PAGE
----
Trustifier KSE™ (Kernel Security Enforcer)—a modular, injectable, kernel-level security reference monitor. KSE can be used to provide the deep levels of control needed in modern systems and networks, but without the usability issues that infest traditional positive-security models.
Trustifier KSE gives the security owner a new mechanism with which to define access and operational authorization within a system and across the network. As the name suggests, Trustifier KSE enforcement occurs at the kernel-level within the operating environment. All existing and future applications, software systems, data and libraries are subject to the over-arching security rules within Trustifier KSE
In businesses, information security is still regarded as a necessary evil. This is further frustrated by a lack of comprehensive solutions. Most of the existing solutions only focus on perimeter security, and do not address the biggest threat of them all: insider-attacks. The handful that do, are extremely difficult to use and do not scale well. KSE is designed to specifically address practical problems in modern cybersecurity such as providing insider-attack protection including protecting against evil-system administrators.
A practical and simple example
Consider a system with a user, Bob, whose work is deemed sensitive. We want to ensure that no one, including the system administrator can access Bob’s files and data, and that Bob cannot maliciously share his sensitive information with anyone else.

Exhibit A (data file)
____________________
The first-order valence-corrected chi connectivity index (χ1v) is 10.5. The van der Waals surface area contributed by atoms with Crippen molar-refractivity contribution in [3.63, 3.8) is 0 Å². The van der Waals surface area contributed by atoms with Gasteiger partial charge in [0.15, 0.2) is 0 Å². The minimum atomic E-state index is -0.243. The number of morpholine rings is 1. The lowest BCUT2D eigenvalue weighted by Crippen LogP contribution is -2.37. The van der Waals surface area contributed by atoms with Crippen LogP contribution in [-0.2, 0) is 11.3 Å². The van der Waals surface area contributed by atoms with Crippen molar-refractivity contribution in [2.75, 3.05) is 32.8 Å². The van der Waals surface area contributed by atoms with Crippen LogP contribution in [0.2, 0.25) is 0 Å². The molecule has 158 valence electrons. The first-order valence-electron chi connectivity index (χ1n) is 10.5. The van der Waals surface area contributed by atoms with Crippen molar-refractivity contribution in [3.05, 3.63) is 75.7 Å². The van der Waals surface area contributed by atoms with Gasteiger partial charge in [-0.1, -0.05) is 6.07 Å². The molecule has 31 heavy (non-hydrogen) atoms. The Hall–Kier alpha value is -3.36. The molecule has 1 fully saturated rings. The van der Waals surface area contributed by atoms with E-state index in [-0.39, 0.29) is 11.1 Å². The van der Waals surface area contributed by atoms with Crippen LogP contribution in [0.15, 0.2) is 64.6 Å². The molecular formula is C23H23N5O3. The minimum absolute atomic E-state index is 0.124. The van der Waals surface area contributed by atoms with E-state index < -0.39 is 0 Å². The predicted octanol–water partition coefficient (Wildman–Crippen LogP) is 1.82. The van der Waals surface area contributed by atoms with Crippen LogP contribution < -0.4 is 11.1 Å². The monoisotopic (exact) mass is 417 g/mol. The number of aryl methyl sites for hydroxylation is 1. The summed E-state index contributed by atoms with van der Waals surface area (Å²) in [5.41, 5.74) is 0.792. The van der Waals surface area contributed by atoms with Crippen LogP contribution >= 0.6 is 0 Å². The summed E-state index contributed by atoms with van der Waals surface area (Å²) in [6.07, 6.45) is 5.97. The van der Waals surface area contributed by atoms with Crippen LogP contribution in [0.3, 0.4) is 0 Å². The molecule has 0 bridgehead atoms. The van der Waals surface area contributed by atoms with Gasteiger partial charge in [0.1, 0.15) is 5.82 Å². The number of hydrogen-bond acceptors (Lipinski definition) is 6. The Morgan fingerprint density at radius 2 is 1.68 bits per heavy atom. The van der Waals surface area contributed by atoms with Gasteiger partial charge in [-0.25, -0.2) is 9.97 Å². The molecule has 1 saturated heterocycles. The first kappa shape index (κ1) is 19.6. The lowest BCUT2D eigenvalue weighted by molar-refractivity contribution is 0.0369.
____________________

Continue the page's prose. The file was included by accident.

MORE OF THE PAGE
Discretionary Access Control
DAC systems (such as Windows and Linux) cannot address this problem. If Bob wants to share this content, or if the system administrator wants to access it, it’s game over.
Traditional Mandatory Access Control (MAC) security systems
Traditional MAC systems (e.g. SELinux, STOP/OS etc.) do address this problem, but are extremely difficult to manage. The primary reason for this is the complexity in specifying the rules.
For instance, SE Linux requires 90,000+ rules by default on a per workstation or server environment in order to just get going. Yet, if you need to stop an on-going attack immediately—by revoking the offending user’s access privileges—SE Linux provides no practical way of achieving it, without requiring you to shut down the entire system, get the permissions right and the restart.
This problem is not just limited to SELinux. Pick any modern IPS, IDS, Role Based Access Control system, or a Mandatory Access Control system of your choice. They all suffer from either lack of capability or complexity of implementation, or both.
KSE Mandatory Access Control
Now consider how KSE is able to perform the same task:
trustifier kse rank user:bob user:bob=1s
Using the command above, the security owner can immediately make everything that Bob owns on the system subject to Mandatory Access Control rules and stop everyone, including root from accessing Bob’s content while the system is running.
This, and all other KSE rules, are enforced in real-time. Which means that if someone is in the middle of looking at Bob’s content, the moment that command is entered, access to that content is removed and any programs that are “looking” at Bob’s files / directories are immediately denied access, automatically.
This is an example of the use of a KSE Security Primitive. In this case it’s the User to User Ranking Primitive—one of the several KSE mandatory access control enforcers.
Security Primitives are mathematical objects inside Trustifier KSE which ensure that business security rules can be algebraically mapped to system security rules.
The representation of a business rule as an algebraic mapping is the key to KSE’s security guarantees. Since the business rule is transformed into a reversible map AS-IS, its meaning is not lost in translation and is enforced as intended. This property is a unique feature in KSE and is necessary to build verifiable and consistent security rules.